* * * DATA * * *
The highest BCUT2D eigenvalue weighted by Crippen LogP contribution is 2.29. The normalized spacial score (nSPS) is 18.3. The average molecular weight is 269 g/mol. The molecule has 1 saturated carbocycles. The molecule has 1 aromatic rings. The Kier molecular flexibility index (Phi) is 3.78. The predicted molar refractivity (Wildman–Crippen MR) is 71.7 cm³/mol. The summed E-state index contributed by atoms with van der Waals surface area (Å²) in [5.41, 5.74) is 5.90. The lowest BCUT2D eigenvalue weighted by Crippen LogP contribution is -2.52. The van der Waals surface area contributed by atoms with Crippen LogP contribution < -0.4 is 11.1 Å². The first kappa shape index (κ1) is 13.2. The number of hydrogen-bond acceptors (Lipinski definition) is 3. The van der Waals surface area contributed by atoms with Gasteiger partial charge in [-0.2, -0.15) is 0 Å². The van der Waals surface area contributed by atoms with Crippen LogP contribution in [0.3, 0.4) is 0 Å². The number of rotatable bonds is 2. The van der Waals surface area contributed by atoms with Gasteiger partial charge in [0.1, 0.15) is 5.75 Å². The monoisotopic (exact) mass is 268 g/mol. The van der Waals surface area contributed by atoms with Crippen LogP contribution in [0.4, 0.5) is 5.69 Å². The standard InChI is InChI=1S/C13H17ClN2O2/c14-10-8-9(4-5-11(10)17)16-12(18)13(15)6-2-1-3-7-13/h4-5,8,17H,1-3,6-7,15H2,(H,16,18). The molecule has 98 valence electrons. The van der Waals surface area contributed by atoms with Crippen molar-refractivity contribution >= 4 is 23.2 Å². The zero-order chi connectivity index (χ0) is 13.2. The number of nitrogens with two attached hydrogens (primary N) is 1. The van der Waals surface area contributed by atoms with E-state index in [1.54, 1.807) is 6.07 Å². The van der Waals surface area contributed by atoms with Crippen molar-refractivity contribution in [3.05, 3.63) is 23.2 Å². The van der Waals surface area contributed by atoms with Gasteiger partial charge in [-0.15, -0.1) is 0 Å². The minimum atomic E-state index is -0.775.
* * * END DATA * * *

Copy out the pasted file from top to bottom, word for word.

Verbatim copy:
The highest BCUT2D eigenvalue weighted by Crippen LogP contribution is 2.29. The normalized spacial score (nSPS) is 18.3. The average molecular weight is 269 g/mol. The molecule has 1 saturated carbocycles. The molecule has 1 aromatic rings. The Kier molecular flexibility index (Phi) is 3.78. The predicted molar refractivity (Wildman–Crippen MR) is 71.7 cm³/mol. The summed E-state index contributed by atoms with van der Waals surface area (Å²) in [5.41, 5.74) is 5.90. The lowest BCUT2D eigenvalue weighted by Crippen LogP contribution is -2.52. The van der Waals surface area contributed by atoms with Crippen LogP contribution < -0.4 is 11.1 Å². The first kappa shape index (κ1) is 13.2. The number of hydrogen-bond acceptors (Lipinski definition) is 3. The van der Waals surface area contributed by atoms with Gasteiger partial charge in [-0.2, -0.15) is 0 Å². The van der Waals surface area contributed by atoms with Crippen LogP contribution in [0.3, 0.4) is 0 Å². The number of rotatable bonds is 2. The van der Waals surface area contributed by atoms with Gasteiger partial charge in [0.1, 0.15) is 5.75 Å². The monoisotopic (exact) mass is 268 g/mol. The van der Waals surface area contributed by atoms with Crippen LogP contribution in [0.4, 0.5) is 5.69 Å². The standard InChI is InChI=1S/C13H17ClN2O2/c14-10-8-9(4-5-11(10)17)16-12(18)13(15)6-2-1-3-7-13/h4-5,8,17H,1-3,6-7,15H2,(H,16,18). The molecule has 98 valence electrons. The van der Waals surface area contributed by atoms with Crippen molar-refractivity contribution >= 4 is 23.2 Å². The zero-order chi connectivity index (χ0) is 13.2. The number of nitrogens with two attached hydrogens (primary N) is 1. The van der Waals surface area contributed by atoms with E-state index in [1.54, 1.807) is 6.07 Å². The van der Waals surface area contributed by atoms with Crippen molar-refractivity contribution in [3.05, 3.63) is 23.2 Å². The van der Waals surface area contributed by atoms with Gasteiger partial charge in [-0.15, -0.1) is 0 Å². The minimum atomic E-state index is -0.775.